The rise of performance politics in Indonesia?
Why is it that in the past few years Indonesia’s democratic scores have fallen while public satisfaction with government performance remains high?
Based on the Economist’s Democracy Index Report for 2022, Indonesia received the same score as in 2021, at 6.71 points out of 10, but its ranking fell from 52 to 54 out of a total of 167 countries. Similarly, from the data produced by Freedom House, Indonesia’s democratic score fell from 65 in 2017 to 59 in 2022.
Indeed, Indonesia’s deteriorating democratic fundamentals has given rise to a scholarly consensus about “democratic regression” and the general tightening of the democratic space in the Jokowi era.
But surveys of public opinion suggest that Indonesians do not share this deepening pessimism: instead, they demonstrate that there is consistent support for Jokowi’s government. The ISEAS Indonesian National Survey Project conducted in September 2022 highlighted that public satisfaction with the president increased marginally from 68% in the 2017 version to 71.8% in 2022. Another Kompas survey conducted from 25 January to 4 February 2023 also noted that general satisfaction with the current government stood at 69.3%, a marked increase from a similar survey conducted at the start of Jokowi’s second term (58.8%).
More broadly, Indonesians are strongly attached to democracy. Data from a 2022 Indikator survey indicates that 3 in 4 Indonesians believe that democracy is “the best system for Indonesia, even though it is not perfect”. This percentage has risen steadily since Indikator first posed this question to respondents in June 2012 (55.6%). There has therefore been a steady consolidation of public trust in democracy in the last 10 years. What accounts for the disparity between declining democratic scores and increased satisfaction with government performance?
Different conceptions of democracy
I would argue that the main reason why deteriorating democratic fundamentals as measured by international rating agencies are not reflected in the average Indonesian’s evaluation of government performance simply reflect the fact that the international ratings are tracking one conception of democracy, while domestic survey agencies are tracking another.
During the reform era—roughly from 1998 right up to the early 2010s—liberal reformers sought to build a system of checks of balances and expand civil liberties.
Indonesia and North Korea: warm memories of the Cold War
Friendly ties to Pyongyang have been an emblem of non-alignment for generations of Indonesian foreign policy makers.
Reformers sought to build vertical accountability through free and fair elections, while also institutionalising horizontal accountability by expanding the role of state institutions able to check the executive, such as the legislature (DPR) and the Constitutional Court.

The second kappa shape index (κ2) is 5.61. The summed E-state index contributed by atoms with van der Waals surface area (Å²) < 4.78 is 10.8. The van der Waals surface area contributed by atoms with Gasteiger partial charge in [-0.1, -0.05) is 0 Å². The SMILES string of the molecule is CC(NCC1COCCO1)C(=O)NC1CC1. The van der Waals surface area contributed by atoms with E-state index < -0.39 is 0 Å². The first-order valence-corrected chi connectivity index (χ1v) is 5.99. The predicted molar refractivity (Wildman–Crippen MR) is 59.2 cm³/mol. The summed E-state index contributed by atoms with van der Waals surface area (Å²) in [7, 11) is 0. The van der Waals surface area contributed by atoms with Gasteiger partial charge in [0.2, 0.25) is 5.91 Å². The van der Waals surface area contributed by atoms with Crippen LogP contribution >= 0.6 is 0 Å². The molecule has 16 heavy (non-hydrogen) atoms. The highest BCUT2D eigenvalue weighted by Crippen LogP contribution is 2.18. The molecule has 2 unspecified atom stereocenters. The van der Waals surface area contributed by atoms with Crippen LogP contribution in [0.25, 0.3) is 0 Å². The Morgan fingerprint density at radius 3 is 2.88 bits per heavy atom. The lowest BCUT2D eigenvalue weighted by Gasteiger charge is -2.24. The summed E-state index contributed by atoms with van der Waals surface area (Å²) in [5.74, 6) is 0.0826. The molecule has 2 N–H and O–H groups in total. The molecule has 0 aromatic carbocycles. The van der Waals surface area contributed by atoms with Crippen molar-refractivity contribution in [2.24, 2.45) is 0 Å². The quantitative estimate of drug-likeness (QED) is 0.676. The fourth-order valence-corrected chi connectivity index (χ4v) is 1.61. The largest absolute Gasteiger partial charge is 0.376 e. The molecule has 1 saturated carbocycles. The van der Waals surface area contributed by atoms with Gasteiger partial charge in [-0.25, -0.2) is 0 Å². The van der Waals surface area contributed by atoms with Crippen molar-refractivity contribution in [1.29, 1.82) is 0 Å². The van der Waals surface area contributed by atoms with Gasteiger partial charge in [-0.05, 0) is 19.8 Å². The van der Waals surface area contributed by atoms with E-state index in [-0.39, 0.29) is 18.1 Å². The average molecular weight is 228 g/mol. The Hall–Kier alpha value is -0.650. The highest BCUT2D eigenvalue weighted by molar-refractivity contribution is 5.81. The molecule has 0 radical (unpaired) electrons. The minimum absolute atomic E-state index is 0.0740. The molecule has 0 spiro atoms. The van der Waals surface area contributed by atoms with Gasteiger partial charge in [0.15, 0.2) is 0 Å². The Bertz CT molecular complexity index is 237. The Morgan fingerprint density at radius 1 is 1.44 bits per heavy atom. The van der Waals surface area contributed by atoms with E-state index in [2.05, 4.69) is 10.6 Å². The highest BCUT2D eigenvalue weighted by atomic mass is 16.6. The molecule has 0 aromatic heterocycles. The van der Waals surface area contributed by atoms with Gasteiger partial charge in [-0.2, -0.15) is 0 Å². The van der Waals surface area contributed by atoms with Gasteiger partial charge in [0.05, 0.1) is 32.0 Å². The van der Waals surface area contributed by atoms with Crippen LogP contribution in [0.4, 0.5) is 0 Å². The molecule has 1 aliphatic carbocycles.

For a time, enough members of the political elite shared this vision with liberal civil society.
But this conception of democracy as a system of checks and balances appears to have fallen by the wayside in Indonesia: civil society figures I have spoken to now characterise the DPR as “paralysed” (lumpuh), unable to provide a check-and-balance role with respect to the executive.
Instead another conception of democracy that has emerged to replace the reform-era vision is that of an electoral democracy with an instrumentalist and performative logic. In this conception of democracy, democracy’s success is measured not by the robustness of its checks and balances but by its ability to deliver on concrete policy outcomes.
Using data from the 2016 Asian Barometer survey, Eve Warburton and Edward Aspinall have showed that Indonesian survey respondents tend to associate democracy with good governance and socioeconomic outcomes. When asked to choose between democracy and economic development, only 7% of Indonesians said that democracy is more important.
This explains the disconnect between the democratic scores produced by international rating agencies and the surveys of public satisfaction with government performance produced by domestic survey agencies. As most Indonesians do not define democracy in liberal terms but in instrumentalist terms, they report increased satisfaction with government performance, especially due to the current administration’s track record in infrastructure development and its social welfare initiatives.
Elites in power are also coalescing around the second vision of democracy. Both Jokowi and Prabowo Subianto, the two presidential candidates in the 2014 and 2019 elections, have espoused the instrumental logic of democracy at different points. Jokowi has previously argued that politicians and political parties must show “proof” that democracy improves the people’s welfare. Similarly, in his speech to CSIS in August 2021, Prabowo highlighted that the crucial test for any political system or ideology is its ability to provide a better life for the people.
Two conceptions of democracy and their implications
What are the concrete implications of growing elite confidence in this instrumental conception of democracy for how Indonesian democracy functions?
One is a steady weakening of the horizontal accountability mechanisms introduced in the early reform era to limit executive power. This is most apparent in the relationship between the executive and the legislature in the past few years. As President Jokowi consolidated his legislative coalition from 2016 onwards, the relationship between the executive and the parliament has overwhelmingly shifted to coordination and cooperation. As explained by one parliamentarian I spoke to, checks and balances are important, but policy implementation is equally important as part of the government coalition.